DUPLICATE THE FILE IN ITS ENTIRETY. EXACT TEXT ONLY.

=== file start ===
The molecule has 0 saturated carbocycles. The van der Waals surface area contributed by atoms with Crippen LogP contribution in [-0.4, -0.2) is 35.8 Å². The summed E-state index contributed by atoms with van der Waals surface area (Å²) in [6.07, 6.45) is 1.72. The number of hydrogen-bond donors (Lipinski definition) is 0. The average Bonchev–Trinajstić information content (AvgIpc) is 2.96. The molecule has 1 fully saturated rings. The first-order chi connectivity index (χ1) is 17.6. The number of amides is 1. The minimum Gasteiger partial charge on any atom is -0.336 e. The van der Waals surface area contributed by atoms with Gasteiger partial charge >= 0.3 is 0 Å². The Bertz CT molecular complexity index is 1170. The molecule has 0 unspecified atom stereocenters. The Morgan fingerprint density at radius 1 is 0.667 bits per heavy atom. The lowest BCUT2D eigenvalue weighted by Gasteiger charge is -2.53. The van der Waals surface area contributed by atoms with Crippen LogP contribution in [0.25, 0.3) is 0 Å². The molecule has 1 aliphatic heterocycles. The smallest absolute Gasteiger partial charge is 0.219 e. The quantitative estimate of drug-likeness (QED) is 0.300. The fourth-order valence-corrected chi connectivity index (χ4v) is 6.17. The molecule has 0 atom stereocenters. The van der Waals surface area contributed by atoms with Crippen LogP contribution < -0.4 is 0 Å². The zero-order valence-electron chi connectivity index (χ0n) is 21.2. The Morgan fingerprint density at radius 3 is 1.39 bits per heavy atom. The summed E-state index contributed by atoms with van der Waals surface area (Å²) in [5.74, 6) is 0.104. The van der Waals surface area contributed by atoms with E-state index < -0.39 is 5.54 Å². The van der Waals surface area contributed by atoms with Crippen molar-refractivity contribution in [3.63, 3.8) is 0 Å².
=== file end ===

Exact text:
The molecule has 0 saturated carbocycles. The van der Waals surface area contributed by atoms with Crippen LogP contribution in [-0.4, -0.2) is 35.8 Å². The summed E-state index contributed by atoms with van der Waals surface area (Å²) in [6.07, 6.45) is 1.72. The number of hydrogen-bond donors (Lipinski definition) is 0. The average Bonchev–Trinajstić information content (AvgIpc) is 2.96. The molecule has 1 fully saturated rings. The first-order chi connectivity index (χ1) is 17.6. The number of amides is 1. The minimum Gasteiger partial charge on any atom is -0.336 e. The van der Waals surface area contributed by atoms with Gasteiger partial charge >= 0.3 is 0 Å². The Bertz CT molecular complexity index is 1170. The molecule has 0 unspecified atom stereocenters. The Morgan fingerprint density at radius 1 is 0.667 bits per heavy atom. The lowest BCUT2D eigenvalue weighted by Gasteiger charge is -2.53. The van der Waals surface area contributed by atoms with Crippen LogP contribution in [0.25, 0.3) is 0 Å². The molecule has 1 aliphatic heterocycles. The smallest absolute Gasteiger partial charge is 0.219 e. The quantitative estimate of drug-likeness (QED) is 0.300. The fourth-order valence-corrected chi connectivity index (χ4v) is 6.17. The molecule has 0 atom stereocenters. The van der Waals surface area contributed by atoms with Crippen LogP contribution < -0.4 is 0 Å². The zero-order valence-electron chi connectivity index (χ0n) is 21.2. The Morgan fingerprint density at radius 3 is 1.39 bits per heavy atom. The summed E-state index contributed by atoms with van der Waals surface area (Å²) in [5.74, 6) is 0.104. The van der Waals surface area contributed by atoms with E-state index < -0.39 is 5.54 Å². The van der Waals surface area contributed by atoms with Crippen molar-refractivity contribution in [3.63, 3.8) is 0 Å².